110 civil society organisations, including Statewatch, are calling for an end to the expansion of EURODAC, the EU database for the registration of asylum-seekers. EURODAC, designed to collect and store migrants’ data, is being transformed into an expansive, violent surveillance tool that will treat people seeking protection as crime suspects. This will include children as young as 6 whose fingerprints and facial images will be integrated into the database.
A planned amendment to the Residence Act in Germany has prompted more than 50 organisations to raise concerns about the potential criminalisation of sea rescue and humanitarian assistance. The proposed changes to Section 96 of the Residence Act, under the "Return Improvement Act," could result in non-profit organisations that support people on the move in border areas facing criminal prosecution.
Six years ago, the Court of Justice struck down the EU's PNR agreement with Canada due to its lack of safeguards on data protection, non-discrimination and effective remedy for individuals. In 2019, a new draft agreement was shared by the Commission with the European Parliament, but no further amended version was communicated until yesterday, on the day negotiations are supposed to be finalised.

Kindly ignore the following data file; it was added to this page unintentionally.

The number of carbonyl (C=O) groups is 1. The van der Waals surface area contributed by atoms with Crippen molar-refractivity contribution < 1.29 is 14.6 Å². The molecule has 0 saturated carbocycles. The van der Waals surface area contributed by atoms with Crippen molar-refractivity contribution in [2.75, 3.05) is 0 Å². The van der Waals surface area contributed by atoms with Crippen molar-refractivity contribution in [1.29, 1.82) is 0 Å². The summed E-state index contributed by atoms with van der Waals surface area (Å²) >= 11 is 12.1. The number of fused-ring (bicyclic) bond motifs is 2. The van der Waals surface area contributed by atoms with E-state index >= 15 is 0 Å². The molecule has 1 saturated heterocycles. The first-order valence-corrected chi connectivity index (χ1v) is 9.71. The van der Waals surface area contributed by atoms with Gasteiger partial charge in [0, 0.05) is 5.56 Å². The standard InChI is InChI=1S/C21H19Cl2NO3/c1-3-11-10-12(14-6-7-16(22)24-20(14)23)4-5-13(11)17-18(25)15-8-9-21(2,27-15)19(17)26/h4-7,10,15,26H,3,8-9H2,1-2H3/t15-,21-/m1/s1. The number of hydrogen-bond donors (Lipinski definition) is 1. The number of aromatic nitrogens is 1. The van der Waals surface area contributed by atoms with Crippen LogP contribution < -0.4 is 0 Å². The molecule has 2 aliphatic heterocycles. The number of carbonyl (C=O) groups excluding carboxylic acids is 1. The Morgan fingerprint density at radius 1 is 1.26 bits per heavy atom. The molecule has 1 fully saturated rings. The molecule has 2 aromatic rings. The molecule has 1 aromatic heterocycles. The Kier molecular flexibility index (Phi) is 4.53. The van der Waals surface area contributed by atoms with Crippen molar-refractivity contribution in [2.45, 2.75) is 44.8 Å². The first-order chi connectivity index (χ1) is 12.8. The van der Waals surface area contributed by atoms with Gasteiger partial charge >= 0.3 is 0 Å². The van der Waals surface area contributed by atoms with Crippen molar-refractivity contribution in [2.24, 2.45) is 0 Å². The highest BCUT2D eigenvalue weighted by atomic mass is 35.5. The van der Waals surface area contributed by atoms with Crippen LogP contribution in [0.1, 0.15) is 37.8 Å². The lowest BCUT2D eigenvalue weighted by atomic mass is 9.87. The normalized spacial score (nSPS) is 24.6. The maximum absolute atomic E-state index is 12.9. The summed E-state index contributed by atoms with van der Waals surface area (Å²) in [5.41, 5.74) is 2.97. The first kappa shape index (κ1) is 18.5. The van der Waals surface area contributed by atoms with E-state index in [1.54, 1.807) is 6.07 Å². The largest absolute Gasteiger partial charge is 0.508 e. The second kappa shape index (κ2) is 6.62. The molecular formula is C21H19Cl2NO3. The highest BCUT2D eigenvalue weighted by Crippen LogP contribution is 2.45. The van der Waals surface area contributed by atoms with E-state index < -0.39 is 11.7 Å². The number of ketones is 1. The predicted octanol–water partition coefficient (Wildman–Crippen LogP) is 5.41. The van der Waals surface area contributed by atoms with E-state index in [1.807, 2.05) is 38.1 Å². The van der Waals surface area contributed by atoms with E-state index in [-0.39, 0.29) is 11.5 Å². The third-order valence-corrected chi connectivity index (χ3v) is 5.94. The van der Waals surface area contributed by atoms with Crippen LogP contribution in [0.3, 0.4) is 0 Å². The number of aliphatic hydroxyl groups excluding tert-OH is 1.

Non-EU states should agree to the use of videoconferences to confirm the identity of individuals facing deportation proceedings in EU member states, says an internal European Commission report obtained by Statewatch. This is one of several initiatives being pushed as part of the drive to increase deportations from the EU, alongside digital information exchange platforms and sanctions on visa issuance for nationals of states deemed to be insufficiently cooperative with removals from the EU.
The Spanish Council Presidency wants the EU to start designing legislation for a "European return decision," to ensure harmonised deportations procedures and practices across the bloc, and increase the number of third-country nationals removed from EU territory.
The European Commission wants to agree “new anti-smuggling operational partnerships” with Tunisia and Egypt before the end of the year, despite longstanding reports of abuse against migrants and refugees in Egypt and recent racist violence endorsed by the Tunisian state. Material and financial support is already being stepped up to the two North African countries, along with support for Libya.
The USA’s proposed Enhanced Border Security Partnerships would entail “systematic and continuous” exchanges of sensitive personal data between participating states. The European Commission has indicated that its working group with the USA has stopped operating, and that plans are instead being negotiated bilaterally between member states and the USA.